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Chase Roberts talks NIL, transfer portal and his iconic catch

Much changed along the college football landscape during the two years the BYU receiver was serving his church mission, not that he’s complaining

SHARE Chase Roberts talks NIL, transfer portal and his iconic catch
BYU Cougars wide receivers Darius Lassiter (5) and Chase Roberts (2) celebrate a TD.

Chase Roberts, center, celebrates touchdown catch against SUU with teammates on Saturday, Sept. 9, 2023. Roberts leads the BYU receivers with 18 receptions for 227 yards and three touchdowns.

Megan Nielsen, Deseret News

Change is everywhere in college football, and nowhere will it be more noticeable than tonight at LaVell Edwards Stadium when BYU (3-1) faces Cincinnati (2-2) in the Cougars’ Big 12 home opener (8:15 p.m. MDT, ESPN).


Cougars on the air

Cincinnati (2-2)
at BYU (3-1)
Friday, 8:15 p.m. MDT
LaVell Edwards Stadium
Radio: 102.7 FM/1160 AM

Last year, both teams were elsewhere — the Cougars played as an independent and the Bearcats boasted of membership in the American Athletic Conference. Two years ago, prior to Texas and Oklahoma announcing plans to bolt the Big 12 for the SEC, there was little hope for either program to reach Power Five status — but here we are.

In addition to topsy-turvy conference expansions and contractions, the game of name, image and likeness, and the circus surrounding the transfer portal has pushed college football into a place where there is no return — and BYU sophomore receiver Chase Roberts is right in the middle of it.

When Roberts left on his two-year mission to Calgary, Alberta, for The Church of Jesus Christ of Latter-day Saints, the Cougars were landlocked as an independent. There was no transfer portal and paying players was still considered an infraction.

When he returned in 2021, the world was different.

“That’s college football,” Roberts told BYUtv’s “Gameday” program. “You have to adapt to what it is and what is happening.”

Roberts on NIL

Getting paid to play is no longer a jab at UNLV’s basketball program under Jerry Tarkanian in the 1980s. It is the business of the day, and it became the law of the land on July 1, 2021, when the NCAA allowed amateur athletes, like Roberts, to be compensated for use of their name, image and likeness.

The case study on its impact on football programs is limited by time, but the former American Fork High star likes how it’s playing out inside the BYU locker room.

“The biggest thing I’ve seen is how it has brought us together. You would think it would tear us apart and we would focus on individuals and trying to get the most money we can,” Roberts said. “It’s been awesome to see all the walk-ons get taken care of and I think that has been the focus of the team.

“I think that’s why donors come in. They want to see us win and perform and not have to worry about those outside aspects of life. It’s been great to see NIL bring us together as a team and make us better football players.”

Roberts on the transfer portal

In addition to money becoming a game-changer in college sports, there is also the unbridled freedom of mobility that turned players loose when the NCAA approved the one-time transfer rule. Suddenly, after years of too much control, there wasn’t any at all. It was not unlike an airport where planes were allowed to take off and land without any guidance from the air traffic control tower.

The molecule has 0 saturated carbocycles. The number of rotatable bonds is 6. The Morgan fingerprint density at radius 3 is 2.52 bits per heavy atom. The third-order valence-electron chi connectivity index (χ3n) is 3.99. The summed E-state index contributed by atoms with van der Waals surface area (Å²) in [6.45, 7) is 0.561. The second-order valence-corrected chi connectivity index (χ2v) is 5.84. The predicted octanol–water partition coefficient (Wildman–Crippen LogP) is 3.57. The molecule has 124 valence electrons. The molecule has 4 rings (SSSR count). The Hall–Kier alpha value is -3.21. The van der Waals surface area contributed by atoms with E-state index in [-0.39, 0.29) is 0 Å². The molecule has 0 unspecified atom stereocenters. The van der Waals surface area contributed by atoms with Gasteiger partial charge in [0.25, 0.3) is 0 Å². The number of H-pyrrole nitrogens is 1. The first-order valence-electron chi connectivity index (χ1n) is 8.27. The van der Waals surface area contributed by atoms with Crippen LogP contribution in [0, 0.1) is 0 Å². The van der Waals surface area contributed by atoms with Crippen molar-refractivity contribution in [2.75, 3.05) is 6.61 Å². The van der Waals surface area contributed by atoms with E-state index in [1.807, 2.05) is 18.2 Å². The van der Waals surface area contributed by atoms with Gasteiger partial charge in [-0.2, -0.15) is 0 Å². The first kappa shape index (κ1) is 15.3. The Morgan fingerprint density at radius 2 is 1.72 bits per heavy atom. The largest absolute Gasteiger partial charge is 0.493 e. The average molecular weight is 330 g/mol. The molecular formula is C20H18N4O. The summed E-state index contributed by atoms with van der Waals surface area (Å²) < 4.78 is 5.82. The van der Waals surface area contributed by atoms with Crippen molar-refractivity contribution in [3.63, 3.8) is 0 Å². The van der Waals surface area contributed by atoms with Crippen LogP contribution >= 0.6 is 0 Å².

BYU took advantage of the transfer portal to beef up its pre-Big 12 roster with 20 additions, including quarterback Kedon Slovis (Pitt), cornerback Eddie Heckard (Weber State) and linebacker AJ Vongphachanh (Utah State).

“We had a lot of transfers come into BYU and we love them,” Roberts said. “Whatever is happening with college football, it’s gonna keep evolving.”

As a new head coach at Colorado, Deion Sanders used both NIL and the portal to exercise an extreme makeover of the roster he inherited from a 1-11 team in 2022. When the dust finally settled, Sanders ousted 46 scholarship players and replaced them with his own — something that would have been impossible to pull off under the old rules.

“That’s life,” said Roberts, who had no problem watching the Buffaloes’ dynamic and unheard-of transformation. “That’s what is going to happen after football. There are going to be talented young guys that come into work, and they might take your position. That’s life. You have to fight and do your best and compete. It’s all about being the best version of yourself that you can be.”

Roberts on Roberts

Roberts leads the BYU receivers with 18 receptions for 227 yards and three touchdowns, with his most recent one-handed touchdown against Arkansas celebrated not only as the top play of the day on ESPN’s “SportsCenter,” but also in the streets and playgrounds all over Cougar Nation.

“My son brought me the football the other night,” said Provo resident Jeff Bednar. “He asked me to throw it over his head so he could do a ‘Chase Roberts’ and make a one-handed catch.”

Roberts and 10-year-old Sam Bednar share more in common than just their presence inside Razorback Stadium on Sept. 16.

“When I was a little kid, I dreamed of moments like that to reach out and catch a ball with one hand,” Roberts said. “I used to say, ‘I’m gonna Collie-it’ when (Austin) Collie had some one-handed catches. So, it’s cool to see kids saying, ‘I’m gonna Chase Roberts the ball!’ That’s pretty cool.”


BYU Cougars receiver Chase Roberts runs during game against the Sam Houston Bearkats at LaVell Edwards Stadium in Provo on Saturday, Sept. 2, 2023.

Spenser Heaps, Deseret News

You can see Dave McCann’s interview with Chase Roberts on BYUtv’s “Gameday” tonight from 6-8:15 p.m. on BYUtv and ESPN Plus, including what Roberts wants the rest of college football to know about serving a two-year church mission.